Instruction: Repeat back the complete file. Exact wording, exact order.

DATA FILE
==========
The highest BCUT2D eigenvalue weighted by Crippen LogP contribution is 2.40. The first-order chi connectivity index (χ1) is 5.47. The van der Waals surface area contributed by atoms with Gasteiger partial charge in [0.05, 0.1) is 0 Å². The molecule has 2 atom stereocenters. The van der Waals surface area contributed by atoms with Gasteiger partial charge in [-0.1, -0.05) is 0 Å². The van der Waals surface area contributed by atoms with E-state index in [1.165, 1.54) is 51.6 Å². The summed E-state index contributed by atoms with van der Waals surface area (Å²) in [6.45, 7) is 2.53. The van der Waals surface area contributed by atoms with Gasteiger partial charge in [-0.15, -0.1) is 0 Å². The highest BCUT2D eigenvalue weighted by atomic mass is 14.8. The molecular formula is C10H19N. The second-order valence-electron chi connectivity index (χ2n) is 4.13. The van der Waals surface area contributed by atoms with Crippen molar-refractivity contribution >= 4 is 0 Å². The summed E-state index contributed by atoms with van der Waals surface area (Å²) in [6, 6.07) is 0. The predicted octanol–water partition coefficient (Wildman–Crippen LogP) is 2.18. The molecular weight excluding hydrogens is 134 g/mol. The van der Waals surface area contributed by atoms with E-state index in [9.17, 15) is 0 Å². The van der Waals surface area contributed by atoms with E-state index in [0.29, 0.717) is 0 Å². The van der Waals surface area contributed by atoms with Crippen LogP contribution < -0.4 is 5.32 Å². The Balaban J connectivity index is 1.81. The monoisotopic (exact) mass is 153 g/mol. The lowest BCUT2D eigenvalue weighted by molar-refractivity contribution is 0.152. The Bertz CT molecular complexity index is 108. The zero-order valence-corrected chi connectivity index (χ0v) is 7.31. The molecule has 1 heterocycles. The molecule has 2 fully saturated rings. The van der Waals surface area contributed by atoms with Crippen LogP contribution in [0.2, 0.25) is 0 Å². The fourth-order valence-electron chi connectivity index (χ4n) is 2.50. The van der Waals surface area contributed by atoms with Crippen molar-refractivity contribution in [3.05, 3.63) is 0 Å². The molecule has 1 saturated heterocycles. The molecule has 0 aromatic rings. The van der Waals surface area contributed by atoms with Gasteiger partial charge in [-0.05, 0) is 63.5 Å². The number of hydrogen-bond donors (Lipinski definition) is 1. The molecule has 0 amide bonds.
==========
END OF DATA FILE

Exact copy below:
The highest BCUT2D eigenvalue weighted by Crippen LogP contribution is 2.40. The first-order chi connectivity index (χ1) is 5.47. The van der Waals surface area contributed by atoms with Gasteiger partial charge in [0.05, 0.1) is 0 Å². The molecule has 2 atom stereocenters. The van der Waals surface area contributed by atoms with Gasteiger partial charge in [-0.1, -0.05) is 0 Å². The van der Waals surface area contributed by atoms with E-state index in [1.165, 1.54) is 51.6 Å². The summed E-state index contributed by atoms with van der Waals surface area (Å²) in [6.45, 7) is 2.53. The van der Waals surface area contributed by atoms with Gasteiger partial charge in [-0.15, -0.1) is 0 Å². The highest BCUT2D eigenvalue weighted by atomic mass is 14.8. The molecular formula is C10H19N. The second-order valence-electron chi connectivity index (χ2n) is 4.13. The van der Waals surface area contributed by atoms with Crippen molar-refractivity contribution >= 4 is 0 Å². The summed E-state index contributed by atoms with van der Waals surface area (Å²) in [6, 6.07) is 0. The predicted octanol–water partition coefficient (Wildman–Crippen LogP) is 2.18. The molecular weight excluding hydrogens is 134 g/mol. The van der Waals surface area contributed by atoms with E-state index in [9.17, 15) is 0 Å². The van der Waals surface area contributed by atoms with E-state index in [0.29, 0.717) is 0 Å². The van der Waals surface area contributed by atoms with Crippen LogP contribution < -0.4 is 5.32 Å². The Balaban J connectivity index is 1.81. The monoisotopic (exact) mass is 153 g/mol. The lowest BCUT2D eigenvalue weighted by molar-refractivity contribution is 0.152. The Bertz CT molecular complexity index is 108. The zero-order valence-corrected chi connectivity index (χ0v) is 7.31. The molecule has 1 heterocycles. The molecule has 2 fully saturated rings. The van der Waals surface area contributed by atoms with Crippen LogP contribution in [0.2, 0.25) is 0 Å². The fourth-order valence-electron chi connectivity index (χ4n) is 2.50. The van der Waals surface area contributed by atoms with Crippen molar-refractivity contribution in [3.05, 3.63) is 0 Å². The molecule has 1 saturated heterocycles. The molecule has 0 aromatic rings. The van der Waals surface area contributed by atoms with Gasteiger partial charge in [-0.05, 0) is 63.5 Å². The number of hydrogen-bond donors (Lipinski definition) is 1. The molecule has 0 amide bonds.